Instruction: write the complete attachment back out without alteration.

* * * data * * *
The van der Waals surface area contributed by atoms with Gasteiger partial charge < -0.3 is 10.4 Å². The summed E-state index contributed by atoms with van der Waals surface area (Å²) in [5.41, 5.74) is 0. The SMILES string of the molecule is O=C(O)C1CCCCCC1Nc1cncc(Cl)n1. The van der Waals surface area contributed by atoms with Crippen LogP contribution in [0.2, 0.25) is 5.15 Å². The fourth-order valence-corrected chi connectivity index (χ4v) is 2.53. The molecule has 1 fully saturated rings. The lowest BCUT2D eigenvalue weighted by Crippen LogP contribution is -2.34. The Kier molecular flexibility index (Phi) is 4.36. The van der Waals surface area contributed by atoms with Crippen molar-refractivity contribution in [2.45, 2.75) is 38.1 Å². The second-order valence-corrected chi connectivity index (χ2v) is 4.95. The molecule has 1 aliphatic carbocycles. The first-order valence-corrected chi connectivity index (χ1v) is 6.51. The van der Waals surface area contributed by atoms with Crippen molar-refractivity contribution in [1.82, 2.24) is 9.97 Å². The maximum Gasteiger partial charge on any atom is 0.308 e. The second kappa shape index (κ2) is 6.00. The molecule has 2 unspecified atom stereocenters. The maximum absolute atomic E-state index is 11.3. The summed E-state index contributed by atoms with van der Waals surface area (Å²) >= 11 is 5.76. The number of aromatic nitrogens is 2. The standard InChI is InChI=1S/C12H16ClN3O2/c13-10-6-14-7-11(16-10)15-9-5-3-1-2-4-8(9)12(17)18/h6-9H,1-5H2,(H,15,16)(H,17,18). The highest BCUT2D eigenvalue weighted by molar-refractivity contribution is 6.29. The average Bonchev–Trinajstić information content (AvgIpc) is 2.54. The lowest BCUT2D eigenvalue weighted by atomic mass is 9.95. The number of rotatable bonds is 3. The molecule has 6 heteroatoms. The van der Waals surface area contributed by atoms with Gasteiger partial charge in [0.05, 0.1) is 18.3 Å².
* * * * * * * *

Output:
The van der Waals surface area contributed by atoms with Gasteiger partial charge < -0.3 is 10.4 Å². The summed E-state index contributed by atoms with van der Waals surface area (Å²) in [5.41, 5.74) is 0. The SMILES string of the molecule is O=C(O)C1CCCCCC1Nc1cncc(Cl)n1. The van der Waals surface area contributed by atoms with Crippen LogP contribution in [0.2, 0.25) is 5.15 Å². The fourth-order valence-corrected chi connectivity index (χ4v) is 2.53. The molecule has 1 fully saturated rings. The lowest BCUT2D eigenvalue weighted by Crippen LogP contribution is -2.34. The Kier molecular flexibility index (Phi) is 4.36. The van der Waals surface area contributed by atoms with Crippen molar-refractivity contribution in [2.45, 2.75) is 38.1 Å². The second-order valence-corrected chi connectivity index (χ2v) is 4.95. The molecule has 1 aliphatic carbocycles. The first-order valence-corrected chi connectivity index (χ1v) is 6.51. The van der Waals surface area contributed by atoms with Crippen molar-refractivity contribution in [1.82, 2.24) is 9.97 Å². The maximum Gasteiger partial charge on any atom is 0.308 e. The second kappa shape index (κ2) is 6.00. The molecule has 2 unspecified atom stereocenters. The maximum absolute atomic E-state index is 11.3. The summed E-state index contributed by atoms with van der Waals surface area (Å²) >= 11 is 5.76. The number of aromatic nitrogens is 2. The standard InChI is InChI=1S/C12H16ClN3O2/c13-10-6-14-7-11(16-10)15-9-5-3-1-2-4-8(9)12(17)18/h6-9H,1-5H2,(H,15,16)(H,17,18). The highest BCUT2D eigenvalue weighted by molar-refractivity contribution is 6.29. The average Bonchev–Trinajstić information content (AvgIpc) is 2.54. The lowest BCUT2D eigenvalue weighted by atomic mass is 9.95. The number of rotatable bonds is 3. The molecule has 6 heteroatoms. The van der Waals surface area contributed by atoms with Gasteiger partial charge in [0.05, 0.1) is 18.3 Å².